"Open Mouth Buddha, shedding Black Tears" Click for LARGE.
2007, Gallery #19, # 6915 - Kazuya Akimoto Art Museum.
It's Over -- We lost.
Obama and Pelosi made damn sure the bill passed.
Thanks Gidget. We sure appreciate that.
Congresswoman Donna Edwards says Obama personally promised her, in exchange for her "Yes" vote, that they would revisit the bankruptcy provisions later. We shall see. I think the Congresswoman, whom I respect, is placing WAY too much faith in Obama, and not enough faigh in his demonstrated history with FISA.
That there is no bankruptcy provision now, means there won't be one later. Obama will apologize, and that will be that. I'm holding 2:1 odds for friends (so don't write, trying to get some of my action.)
I give you the wisdom of Ian Welsh.
FiredoglakeI hate that the plan lacks bankruptcy revisions.
Fundamentally it's the Treasury Secretary to spend pretty much as he chooses, with meaningless oversight, up to 700 billion or the debt limit. In theory it's "whichever is less" in practice it's going to be "whichever is more". Add to mark to the end of mark to market, and the move to mark to "whatever the bank says its worth" and banks are going to be allowed to stay alive no matter whether they're solvent or not as long as their cash flow doesn't go so far negative it can't be papered over the world's favorite wallpaper, the US buck. Zombie banks plus all the money flooding into trying to stop deleveraging from wiping out said financial institutions means this is a Japanification plan.
Japan had its own bubble back in the 80's. When it popped the Japanese decide that they would not force banks to write down their losses. Instead they left them on the books. Those of you who are old enough will remember when Japan was the economy of the future, who built the best stuff and were destroying everyone else. After the bubble popped that all ended. The world's most vibrant economy went into a long economic slump from which it never recovered. This wasn't a classic depression—there wasn't a huge immediate contraction. Things just generally got lousy - unemployment rose somewhat, jobs stagnated, no one had a lot of money. The good times never, ever, came back ever again. It was like being caught in a low grade recession, all the time.
That's what this bill will do in the most likely scenario. The US will go into recession, every once in a while it will seem to pop out, then it will drop again. Because the US has population growth, and Japan doesn't, the actual numbers will look better than Japan's, but the feeling of "there are no jobs anywhere" and "this economy sucks" will be pervasive. This will translate into a grinding down of Americans standards of living.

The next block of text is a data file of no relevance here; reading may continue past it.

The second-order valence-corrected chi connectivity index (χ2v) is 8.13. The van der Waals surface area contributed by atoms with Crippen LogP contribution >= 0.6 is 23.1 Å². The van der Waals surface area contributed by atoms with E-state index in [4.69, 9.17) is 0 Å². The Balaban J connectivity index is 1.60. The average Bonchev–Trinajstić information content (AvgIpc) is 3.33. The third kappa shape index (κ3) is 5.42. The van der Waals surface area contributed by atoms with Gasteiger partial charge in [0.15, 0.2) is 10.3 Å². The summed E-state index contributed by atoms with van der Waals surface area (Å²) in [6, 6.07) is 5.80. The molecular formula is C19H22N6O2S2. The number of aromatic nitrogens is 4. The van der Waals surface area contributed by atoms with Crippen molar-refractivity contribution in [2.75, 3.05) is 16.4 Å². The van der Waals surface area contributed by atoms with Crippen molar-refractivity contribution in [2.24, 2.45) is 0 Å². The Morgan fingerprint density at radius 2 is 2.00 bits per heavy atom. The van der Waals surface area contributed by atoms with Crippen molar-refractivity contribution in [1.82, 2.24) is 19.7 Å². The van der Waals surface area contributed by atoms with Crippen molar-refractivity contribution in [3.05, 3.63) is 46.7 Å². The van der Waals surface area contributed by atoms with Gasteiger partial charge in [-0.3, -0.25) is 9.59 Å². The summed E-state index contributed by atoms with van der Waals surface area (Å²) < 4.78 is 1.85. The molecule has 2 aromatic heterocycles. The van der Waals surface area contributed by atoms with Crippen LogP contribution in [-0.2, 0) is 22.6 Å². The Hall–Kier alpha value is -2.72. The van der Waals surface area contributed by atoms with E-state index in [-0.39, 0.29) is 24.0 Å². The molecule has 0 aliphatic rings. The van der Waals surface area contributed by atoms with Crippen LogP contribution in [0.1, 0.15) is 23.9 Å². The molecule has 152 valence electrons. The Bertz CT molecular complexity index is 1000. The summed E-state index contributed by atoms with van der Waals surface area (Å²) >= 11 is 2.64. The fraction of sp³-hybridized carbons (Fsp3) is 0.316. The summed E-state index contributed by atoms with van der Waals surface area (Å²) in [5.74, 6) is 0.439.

The reason this happens is that all the money that could be used to increase output and productivity or to decrease input problems (by, say, reducing the amount of oil and other commodities used) will be all be being used to prop up the current financial structure. 750 billion dollars, and this is key, is not going to be enough. Folks on Wall Street are already saying so. More money is going to keep flying into the structure to keep it from deleveraging in an uncontrolled fashion, and thus wiping out lots of rich people. I figure they'll be back for more money in 6 months, 9 max. 3 months wouldn't surprise me, since Paulson has a lot of incentive to use up his full allowance while he's still Secretary. After he does so the problem will still exist and the next Treasury Secretary will be back looking for more.
Now, if that money hits the real economy in a significant way, it will lead to inflation, and in my earlier writing that's what I figured would happen. But on consideration, I think the downturn in the economy combined with the sheer sucking power of the leveraged financial structure which has to be kept from collapsing means that very little of that money is, in fact, going to get to the real economy and what does won't be sufficient to overcome demand contraction. Simply put, the financial masters of the universe owe more money than exists in the entire universe. So their need is going to be pretty close to endless. 10 years minimum, probably 20. Maybe 30. Who knows... but certainly not a one time injection. If 700 billion was their total losses, they wouldn't actually need a bail out.
Note that Japanification was always the plan of the "neconomy", or Busheconomy if you prefer. It was always the endgame? Why? Because Japanification makes the winners of the final game permanent. All extra money in the system will be pumped to the people who made the bad decisions that crashed the prior economy, they will stay in power and because there isn't a dynamic economy left, no one is likely to rise to replace them.
If you are bankrupt, you will likely lose your home.
Get screwed over because you lose your job, a big chance in the economy we're about to have, lost your home.
Uncontrolled medical expenses and have to go bankrupt? Lose your home.
Or go underwater on your home mortgage because of the sub-prime crisis... LOSE YOUR HOME.
This plan bails out the same assholes who created the problem, but does NOTHING to protect you. YOU get to pay the bill. So do your children and grandchildren.
OPEN THREAD on the bailout.